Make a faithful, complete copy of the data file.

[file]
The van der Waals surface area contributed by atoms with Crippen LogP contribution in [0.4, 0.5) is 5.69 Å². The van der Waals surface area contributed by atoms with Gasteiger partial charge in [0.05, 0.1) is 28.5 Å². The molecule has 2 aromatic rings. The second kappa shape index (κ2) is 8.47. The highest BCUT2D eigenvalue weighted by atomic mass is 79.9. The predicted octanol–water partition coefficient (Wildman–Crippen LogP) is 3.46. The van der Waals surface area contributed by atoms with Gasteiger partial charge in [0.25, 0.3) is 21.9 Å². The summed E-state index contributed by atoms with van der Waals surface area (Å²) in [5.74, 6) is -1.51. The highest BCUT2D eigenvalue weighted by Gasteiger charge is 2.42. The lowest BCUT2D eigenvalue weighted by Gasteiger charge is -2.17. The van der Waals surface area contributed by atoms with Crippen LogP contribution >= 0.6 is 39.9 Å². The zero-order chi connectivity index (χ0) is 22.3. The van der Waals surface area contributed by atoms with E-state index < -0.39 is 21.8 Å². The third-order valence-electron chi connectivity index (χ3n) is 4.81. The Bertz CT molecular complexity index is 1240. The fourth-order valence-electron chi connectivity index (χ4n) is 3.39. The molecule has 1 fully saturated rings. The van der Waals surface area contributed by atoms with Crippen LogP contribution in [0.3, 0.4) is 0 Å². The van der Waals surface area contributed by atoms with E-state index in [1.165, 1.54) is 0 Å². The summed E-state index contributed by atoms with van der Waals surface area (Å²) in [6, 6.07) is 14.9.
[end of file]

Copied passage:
The van der Waals surface area contributed by atoms with Crippen LogP contribution in [0.4, 0.5) is 5.69 Å². The van der Waals surface area contributed by atoms with Gasteiger partial charge in [0.05, 0.1) is 28.5 Å². The molecule has 2 aromatic rings. The second kappa shape index (κ2) is 8.47. The highest BCUT2D eigenvalue weighted by atomic mass is 79.9. The predicted octanol–water partition coefficient (Wildman–Crippen LogP) is 3.46. The van der Waals surface area contributed by atoms with Gasteiger partial charge in [0.25, 0.3) is 21.9 Å². The summed E-state index contributed by atoms with van der Waals surface area (Å²) in [5.74, 6) is -1.51. The highest BCUT2D eigenvalue weighted by Gasteiger charge is 2.42. The lowest BCUT2D eigenvalue weighted by Gasteiger charge is -2.17. The van der Waals surface area contributed by atoms with Crippen LogP contribution >= 0.6 is 39.9 Å². The zero-order chi connectivity index (χ0) is 22.3. The van der Waals surface area contributed by atoms with E-state index < -0.39 is 21.8 Å². The third-order valence-electron chi connectivity index (χ3n) is 4.81. The Bertz CT molecular complexity index is 1240. The fourth-order valence-electron chi connectivity index (χ4n) is 3.39. The molecule has 1 fully saturated rings. The van der Waals surface area contributed by atoms with Crippen LogP contribution in [0.3, 0.4) is 0 Å². The van der Waals surface area contributed by atoms with E-state index in [1.165, 1.54) is 0 Å². The summed E-state index contributed by atoms with van der Waals surface area (Å²) in [6, 6.07) is 14.9.